SPD & PGP: Symphysis Pubis Dysfunction & Pelvic Girdle Pain

SPD: anterior view diagram to show the pelvis and pubic symphysis during pregnancy

The abbreviations “SPD” and “PGP” are thrown around a lot in pregnancy. SPD refers to dysfunction of the pubic symphysis, which is the joint at the front of the pelvis. “Dysfunction” in this case is a broad term, and typically does not refer to any injury or damage. PGP stands for Pelvic Girdle Pain, which encompasses both SPD and pain over the sacroiliac joints (SIJs). Symptoms can occur within all three joints- if you imagine the pelvis as a ring or a bowl this makes sense. A problem in one joint will cause compensation through the other two.

Anatomy of the pelvis

The main reason these joints can be irritated during pregnancy is due to the hormone relaxin. As the name suggests, it causes structures to relax: specifically ligaments. The pelvis is very stable and usually the role of its joints are for shock absorption. But during vaginal delivery, the bones need to move to make room for the baby to exit. Evidence shows that birthing in positions that allow the sacrum (bone in the centre of the pelvis at the back) to move “might be favourable to facilitating spontaneous birth”. So movement is important, at least during birth.

However… just like you might have gone up a cup size or two well before the third trimester, relaxin can kick in early too. It is estimated that up to 1/4 of pregnancies may cause SPD.

Symptoms of SPD and PGP

Both SPD and PGP are often unnoticeable at rest. Pain over the front or back of the pelvis, or into the groin, tends to only peak on movement. Changing position, such as going from sitting to standing, is a common trigger. Turning in bed can also be painful. Weight bearing on one side, for example when leaning to one side to pick something off the floor, can be particularly uncomfortable.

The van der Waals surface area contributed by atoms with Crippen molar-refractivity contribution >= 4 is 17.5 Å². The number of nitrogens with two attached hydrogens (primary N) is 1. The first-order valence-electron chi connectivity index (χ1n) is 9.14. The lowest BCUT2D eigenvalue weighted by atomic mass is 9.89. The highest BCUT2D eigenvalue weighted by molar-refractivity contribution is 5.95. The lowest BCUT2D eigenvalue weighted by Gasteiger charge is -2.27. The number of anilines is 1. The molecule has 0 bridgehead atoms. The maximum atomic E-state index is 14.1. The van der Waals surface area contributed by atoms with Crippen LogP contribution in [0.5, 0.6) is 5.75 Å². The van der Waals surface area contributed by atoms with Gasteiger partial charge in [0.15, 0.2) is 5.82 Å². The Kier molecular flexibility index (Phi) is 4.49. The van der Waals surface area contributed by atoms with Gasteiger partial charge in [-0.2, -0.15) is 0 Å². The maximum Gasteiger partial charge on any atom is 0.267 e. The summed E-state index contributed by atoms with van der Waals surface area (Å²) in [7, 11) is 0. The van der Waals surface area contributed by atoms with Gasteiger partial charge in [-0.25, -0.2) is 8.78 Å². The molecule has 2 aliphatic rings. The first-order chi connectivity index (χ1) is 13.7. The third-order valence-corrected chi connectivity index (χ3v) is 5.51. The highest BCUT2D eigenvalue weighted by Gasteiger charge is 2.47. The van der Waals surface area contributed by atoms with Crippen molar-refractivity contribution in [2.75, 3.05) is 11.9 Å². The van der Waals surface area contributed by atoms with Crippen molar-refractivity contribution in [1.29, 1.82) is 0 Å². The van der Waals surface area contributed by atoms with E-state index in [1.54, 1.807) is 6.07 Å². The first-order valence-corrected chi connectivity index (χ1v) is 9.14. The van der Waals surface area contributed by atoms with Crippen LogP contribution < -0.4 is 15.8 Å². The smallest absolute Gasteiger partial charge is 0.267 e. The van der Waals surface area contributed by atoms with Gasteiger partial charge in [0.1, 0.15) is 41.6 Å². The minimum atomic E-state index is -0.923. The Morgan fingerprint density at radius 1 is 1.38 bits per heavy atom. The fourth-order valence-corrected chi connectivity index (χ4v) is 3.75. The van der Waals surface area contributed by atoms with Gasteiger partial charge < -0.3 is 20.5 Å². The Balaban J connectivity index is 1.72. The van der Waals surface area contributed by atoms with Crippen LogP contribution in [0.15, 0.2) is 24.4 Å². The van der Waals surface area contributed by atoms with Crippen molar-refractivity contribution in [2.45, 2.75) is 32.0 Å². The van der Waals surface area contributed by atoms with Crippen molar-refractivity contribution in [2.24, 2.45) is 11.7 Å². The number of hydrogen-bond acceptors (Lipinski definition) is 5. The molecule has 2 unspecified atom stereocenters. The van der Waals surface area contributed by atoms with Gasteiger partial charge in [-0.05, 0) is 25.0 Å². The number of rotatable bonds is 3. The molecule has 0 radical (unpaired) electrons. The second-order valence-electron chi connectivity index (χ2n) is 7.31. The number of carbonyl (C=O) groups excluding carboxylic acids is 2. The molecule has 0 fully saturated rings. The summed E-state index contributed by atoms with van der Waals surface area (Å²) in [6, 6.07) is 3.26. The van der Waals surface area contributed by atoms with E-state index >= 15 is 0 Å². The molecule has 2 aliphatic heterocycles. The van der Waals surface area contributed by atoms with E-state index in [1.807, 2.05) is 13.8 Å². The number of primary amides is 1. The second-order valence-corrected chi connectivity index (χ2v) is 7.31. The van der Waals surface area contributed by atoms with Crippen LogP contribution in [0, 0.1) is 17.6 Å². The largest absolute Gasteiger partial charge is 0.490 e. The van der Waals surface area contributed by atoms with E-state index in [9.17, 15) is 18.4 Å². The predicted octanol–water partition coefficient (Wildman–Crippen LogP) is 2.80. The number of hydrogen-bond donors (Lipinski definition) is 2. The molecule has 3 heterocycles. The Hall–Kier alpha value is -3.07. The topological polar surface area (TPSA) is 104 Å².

Walking or other repetitive movements may initially be a trigger, but can often reduce the pain and be useful as a management strategy.

Management

Strengthening the muscles around the pelvis before and during pregnancy may be a way to minimise symptoms. Muscles in question include the lower back, buttocks, hamstrings, and quadriceps.

Identifying patterns is an important part of working out a strategy. You may find that the day after particularly strenuous activity symptoms are worse, but the next day you are pain free. Finding the sweet spot for a comfortable level of daily activity is possibly the easiest fix.

As with most things- the sooner you can make changes the better. Most* PGP resolves at birth, but suffering can typically be reduced beforehand. Don’t wait til you’re on crutches to see your osteopath! You may prefer to see an osteopath who specialises in treating pregnant women, although PGP is not too different to other types of back pain.

Alongside treatment for the joints and muscles that act on the pelvis, your osteopath can give you advice to keep the area happy up to birth. This may include specific exercises tailored to you, or more general advice on how much movement could be right for you. Ideas for adapting the way you sit, sleep, and move generally can also help. They may also recommend crutches or supports if they are things you would like to try.

NHS

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